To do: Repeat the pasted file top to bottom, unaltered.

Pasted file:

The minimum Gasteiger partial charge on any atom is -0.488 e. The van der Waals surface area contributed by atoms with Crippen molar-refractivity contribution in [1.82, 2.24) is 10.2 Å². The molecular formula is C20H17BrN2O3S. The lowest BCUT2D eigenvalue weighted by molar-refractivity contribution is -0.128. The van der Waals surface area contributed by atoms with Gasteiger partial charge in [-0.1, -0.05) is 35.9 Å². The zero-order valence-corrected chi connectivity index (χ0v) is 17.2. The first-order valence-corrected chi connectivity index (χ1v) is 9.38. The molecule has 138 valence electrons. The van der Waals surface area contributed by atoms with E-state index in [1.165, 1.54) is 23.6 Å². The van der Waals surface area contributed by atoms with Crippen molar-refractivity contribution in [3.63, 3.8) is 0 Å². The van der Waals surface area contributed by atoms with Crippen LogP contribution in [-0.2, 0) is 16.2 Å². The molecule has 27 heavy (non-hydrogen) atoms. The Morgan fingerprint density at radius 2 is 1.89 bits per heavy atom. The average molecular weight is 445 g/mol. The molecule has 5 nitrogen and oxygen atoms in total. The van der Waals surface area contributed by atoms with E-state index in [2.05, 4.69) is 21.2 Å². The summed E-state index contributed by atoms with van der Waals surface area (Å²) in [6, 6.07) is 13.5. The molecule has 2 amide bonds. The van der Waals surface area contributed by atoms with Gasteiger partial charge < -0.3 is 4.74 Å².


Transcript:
The minimum Gasteiger partial charge on any atom is -0.488 e. The van der Waals surface area contributed by atoms with Crippen molar-refractivity contribution in [1.82, 2.24) is 10.2 Å². The molecular formula is C20H17BrN2O3S. The lowest BCUT2D eigenvalue weighted by molar-refractivity contribution is -0.128. The van der Waals surface area contributed by atoms with Gasteiger partial charge in [-0.1, -0.05) is 35.9 Å². The zero-order valence-corrected chi connectivity index (χ0v) is 17.2. The first-order valence-corrected chi connectivity index (χ1v) is 9.38. The molecule has 138 valence electrons. The van der Waals surface area contributed by atoms with E-state index in [1.165, 1.54) is 23.6 Å². The van der Waals surface area contributed by atoms with Crippen molar-refractivity contribution in [3.63, 3.8) is 0 Å². The van der Waals surface area contributed by atoms with Crippen LogP contribution in [-0.2, 0) is 16.2 Å². The molecule has 27 heavy (non-hydrogen) atoms. The Morgan fingerprint density at radius 2 is 1.89 bits per heavy atom. The average molecular weight is 445 g/mol. The molecule has 5 nitrogen and oxygen atoms in total. The van der Waals surface area contributed by atoms with E-state index in [2.05, 4.69) is 21.2 Å². The summed E-state index contributed by atoms with van der Waals surface area (Å²) in [6, 6.07) is 13.5. The molecule has 2 amide bonds. The van der Waals surface area contributed by atoms with Gasteiger partial charge < -0.3 is 4.74 Å².